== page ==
The watershed of Hudson Bay and James Bay covers well over one-third of Canada, from southern Alberta to central Ontario to Baffin Island, as well as parts of North Dakota and Minnesota in the United States. The rivers flowing into Hudson Bay and James Bay discharge more than twice the flow of either the Mackenzie or St. Lawrence rivers. The seasonal timing of this freshwater discharge is a major factor governing the productivity and JSC of the region. Hydro developments that change the timing and rate of flow of fresh water may cause changes in the nature and duration of ice-cover; habitats of marine mammals, fish, and migratory birds; currents into and out of Hudson Bay/James Bay; seasonal and annual loads of sediments and nutrients to marine ecosystems (likely leading to lower biological productivity of estuaries and coastal areas); and anadromous fish populations (click here for more information).

Large Plumes of Smoke from Wildfires Near James Bay, Canada – June 22nd, 2013

51.9N 78W

June 22nd, 2013 Category: Fires, Image of the day, Sediments MODISTerra

Canada – June 22nd, 2013

Several large fires can be seen burning in Quebec, east of James Bay (left edge), in Canada. The fires are releasing thick plumes of white smoke that blow mostly towards the east. James Bay appears brown in color due to sediment washed in from numerous rivers.

How Deforestation Impacts the Amazon River, Brazil – June 15th, 2013

0.4N 50.2W

June 15th, 2013 Category: Deforestation, Image of the day, Sediments MODISAqua

Brazil – June 15th, 2013

The Amazon Basin is the largest drainage basin in the world, covering over 7,049,947km2 of land, supplying the Amazon River with all of its water. The Amazon forest is an extremely important habitat containing 30.7% of the world’s rainforest and is the most species-rich biome in the entire world.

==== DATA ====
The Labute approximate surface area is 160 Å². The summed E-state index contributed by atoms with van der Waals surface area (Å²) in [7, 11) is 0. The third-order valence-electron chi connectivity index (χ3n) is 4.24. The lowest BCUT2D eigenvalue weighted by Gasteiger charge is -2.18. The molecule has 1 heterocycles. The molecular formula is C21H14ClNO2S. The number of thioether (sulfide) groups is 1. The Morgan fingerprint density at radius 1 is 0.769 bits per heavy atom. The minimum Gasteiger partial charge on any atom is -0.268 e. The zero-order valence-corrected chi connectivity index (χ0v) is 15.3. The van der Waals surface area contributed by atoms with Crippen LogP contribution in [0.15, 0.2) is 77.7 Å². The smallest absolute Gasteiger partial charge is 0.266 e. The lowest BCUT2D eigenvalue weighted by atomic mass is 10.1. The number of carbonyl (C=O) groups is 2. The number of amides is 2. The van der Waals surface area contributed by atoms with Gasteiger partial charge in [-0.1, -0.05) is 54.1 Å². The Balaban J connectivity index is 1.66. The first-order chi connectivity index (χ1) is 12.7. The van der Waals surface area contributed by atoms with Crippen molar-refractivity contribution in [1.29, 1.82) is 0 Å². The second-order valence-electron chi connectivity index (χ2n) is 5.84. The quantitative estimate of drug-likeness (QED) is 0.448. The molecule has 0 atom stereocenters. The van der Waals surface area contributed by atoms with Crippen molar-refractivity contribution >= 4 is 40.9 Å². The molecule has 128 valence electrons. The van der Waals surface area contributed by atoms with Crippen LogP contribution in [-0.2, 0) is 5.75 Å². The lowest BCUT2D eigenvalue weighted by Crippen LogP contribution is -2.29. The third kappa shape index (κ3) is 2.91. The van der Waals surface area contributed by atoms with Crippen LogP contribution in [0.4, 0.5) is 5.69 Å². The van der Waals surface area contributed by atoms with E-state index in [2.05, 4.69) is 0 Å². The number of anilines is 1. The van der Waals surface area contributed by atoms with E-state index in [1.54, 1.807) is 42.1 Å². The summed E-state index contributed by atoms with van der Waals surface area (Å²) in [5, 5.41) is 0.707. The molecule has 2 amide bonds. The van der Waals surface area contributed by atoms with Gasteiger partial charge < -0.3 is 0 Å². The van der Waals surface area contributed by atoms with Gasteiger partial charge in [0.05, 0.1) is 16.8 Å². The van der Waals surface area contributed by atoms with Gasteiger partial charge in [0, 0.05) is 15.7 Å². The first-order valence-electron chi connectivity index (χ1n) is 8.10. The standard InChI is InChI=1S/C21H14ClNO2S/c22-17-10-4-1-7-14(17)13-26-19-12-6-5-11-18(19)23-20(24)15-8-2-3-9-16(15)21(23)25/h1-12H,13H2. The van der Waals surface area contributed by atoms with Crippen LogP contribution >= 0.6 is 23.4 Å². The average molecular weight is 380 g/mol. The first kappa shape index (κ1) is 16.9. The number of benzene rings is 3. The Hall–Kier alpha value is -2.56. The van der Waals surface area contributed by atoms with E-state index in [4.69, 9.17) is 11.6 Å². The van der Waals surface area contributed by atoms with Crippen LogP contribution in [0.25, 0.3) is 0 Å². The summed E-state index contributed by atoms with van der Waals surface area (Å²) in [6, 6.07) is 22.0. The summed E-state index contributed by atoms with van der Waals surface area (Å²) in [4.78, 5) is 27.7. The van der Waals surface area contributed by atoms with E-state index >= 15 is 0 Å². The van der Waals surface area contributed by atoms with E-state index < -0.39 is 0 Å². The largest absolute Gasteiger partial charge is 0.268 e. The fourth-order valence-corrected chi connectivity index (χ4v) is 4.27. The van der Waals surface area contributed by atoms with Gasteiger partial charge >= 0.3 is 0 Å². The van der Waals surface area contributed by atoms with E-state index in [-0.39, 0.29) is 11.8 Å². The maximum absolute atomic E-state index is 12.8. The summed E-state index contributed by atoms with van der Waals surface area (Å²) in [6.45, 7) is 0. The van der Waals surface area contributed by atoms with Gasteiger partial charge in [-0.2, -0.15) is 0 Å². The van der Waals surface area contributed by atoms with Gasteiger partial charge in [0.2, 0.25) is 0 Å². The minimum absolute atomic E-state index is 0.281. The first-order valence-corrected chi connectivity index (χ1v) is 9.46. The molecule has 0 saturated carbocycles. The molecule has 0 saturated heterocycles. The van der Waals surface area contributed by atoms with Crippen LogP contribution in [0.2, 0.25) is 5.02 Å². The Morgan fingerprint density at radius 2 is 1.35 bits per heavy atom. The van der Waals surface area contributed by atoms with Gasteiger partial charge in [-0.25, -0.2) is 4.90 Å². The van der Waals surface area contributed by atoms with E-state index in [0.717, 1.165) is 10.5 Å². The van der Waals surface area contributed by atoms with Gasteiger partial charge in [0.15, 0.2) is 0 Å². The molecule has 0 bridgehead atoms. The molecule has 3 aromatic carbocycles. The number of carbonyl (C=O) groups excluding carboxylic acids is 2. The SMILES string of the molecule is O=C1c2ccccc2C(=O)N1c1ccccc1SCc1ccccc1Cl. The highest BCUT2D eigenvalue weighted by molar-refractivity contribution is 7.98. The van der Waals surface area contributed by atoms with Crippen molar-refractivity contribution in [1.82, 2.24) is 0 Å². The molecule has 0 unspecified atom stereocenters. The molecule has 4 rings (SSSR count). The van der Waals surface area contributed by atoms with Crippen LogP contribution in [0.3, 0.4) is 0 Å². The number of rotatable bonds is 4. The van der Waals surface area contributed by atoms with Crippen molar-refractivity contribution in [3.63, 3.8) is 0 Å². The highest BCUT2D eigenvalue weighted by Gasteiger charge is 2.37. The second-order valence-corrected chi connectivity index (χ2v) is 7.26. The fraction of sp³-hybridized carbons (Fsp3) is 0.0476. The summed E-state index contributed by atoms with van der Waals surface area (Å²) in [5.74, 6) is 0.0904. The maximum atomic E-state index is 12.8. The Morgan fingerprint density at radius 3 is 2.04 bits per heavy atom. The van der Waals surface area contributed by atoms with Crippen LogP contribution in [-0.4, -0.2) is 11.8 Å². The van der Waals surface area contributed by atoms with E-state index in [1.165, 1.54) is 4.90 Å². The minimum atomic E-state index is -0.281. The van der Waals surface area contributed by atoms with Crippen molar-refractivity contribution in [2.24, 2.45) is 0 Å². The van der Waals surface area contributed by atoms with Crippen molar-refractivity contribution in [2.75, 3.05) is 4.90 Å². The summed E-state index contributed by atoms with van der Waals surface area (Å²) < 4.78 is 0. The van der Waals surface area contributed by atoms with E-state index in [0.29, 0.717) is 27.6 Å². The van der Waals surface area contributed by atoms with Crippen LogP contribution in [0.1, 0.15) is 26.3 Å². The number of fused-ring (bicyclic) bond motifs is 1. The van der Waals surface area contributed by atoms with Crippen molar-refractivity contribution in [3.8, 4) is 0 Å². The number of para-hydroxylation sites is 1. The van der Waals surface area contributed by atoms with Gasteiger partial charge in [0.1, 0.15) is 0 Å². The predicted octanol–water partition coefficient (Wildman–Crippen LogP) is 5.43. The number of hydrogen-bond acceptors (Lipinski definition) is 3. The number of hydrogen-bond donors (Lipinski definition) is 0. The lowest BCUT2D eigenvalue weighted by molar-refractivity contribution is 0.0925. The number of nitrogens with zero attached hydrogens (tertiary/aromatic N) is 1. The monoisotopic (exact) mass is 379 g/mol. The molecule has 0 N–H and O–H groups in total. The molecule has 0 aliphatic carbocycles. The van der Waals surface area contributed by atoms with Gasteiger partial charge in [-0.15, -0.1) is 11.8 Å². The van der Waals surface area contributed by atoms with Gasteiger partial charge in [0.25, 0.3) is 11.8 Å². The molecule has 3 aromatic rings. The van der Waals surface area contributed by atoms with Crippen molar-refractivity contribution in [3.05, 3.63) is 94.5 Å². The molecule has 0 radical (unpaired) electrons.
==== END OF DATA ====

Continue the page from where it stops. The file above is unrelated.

Deforestation has been a major problem in the Amazon since 1970s with the forest now 17.1% smaller than it originally was, which equates to 699,746km2 of forest lost. The Amazon has lost more forest than the total amount of forest India has, standing at around 440,000km2. The rate of deforestation has been and still is increasing every year.

The drastic amounts of deforestation obviously have a large impact, especially on the Amazon River itself, whose mouth is visible here. Forest cover anchors the soil, acting as a resistance to erosion, and when an area is cleared of forest erosion rates sky rocket. In a study done on the Ivory Coast a forested slope lost 0.03 hectares of soil per year, while a deforested slope lost up to 90 hectares per year, an increase of 3000%. All of this eroded sediment seeps into the river and is carried along its entire length to the delta on the east coast of Brazil.

An increase in sediment load has many adverse impacts: it can smother fish eggs, diminishing fish populations and hurting the ecosystem as well as the fishing industry, it can damage the infrastructure of a country by destroying bridges and dams which may hurt the economy, and it can increase flood rates and sizes by raising the river bed (click here for more information).

Fires East of James Bay, Canada – June 14th, 2013

51.6N 78.2W

June 14th, 2013 Category: Fires, Image of the day, Sediments VIIRSSuomi-NPP

Canada – June 14th, 2013

Three large fires can be seen east of James Bay, Canada, releasing thick plumes of smoke that fan outwards as they blow south. In the bay, which is part of the larger Hudson Bay, melting ice and the influx of dark brown and tan sediments give the waters a variety of different tones.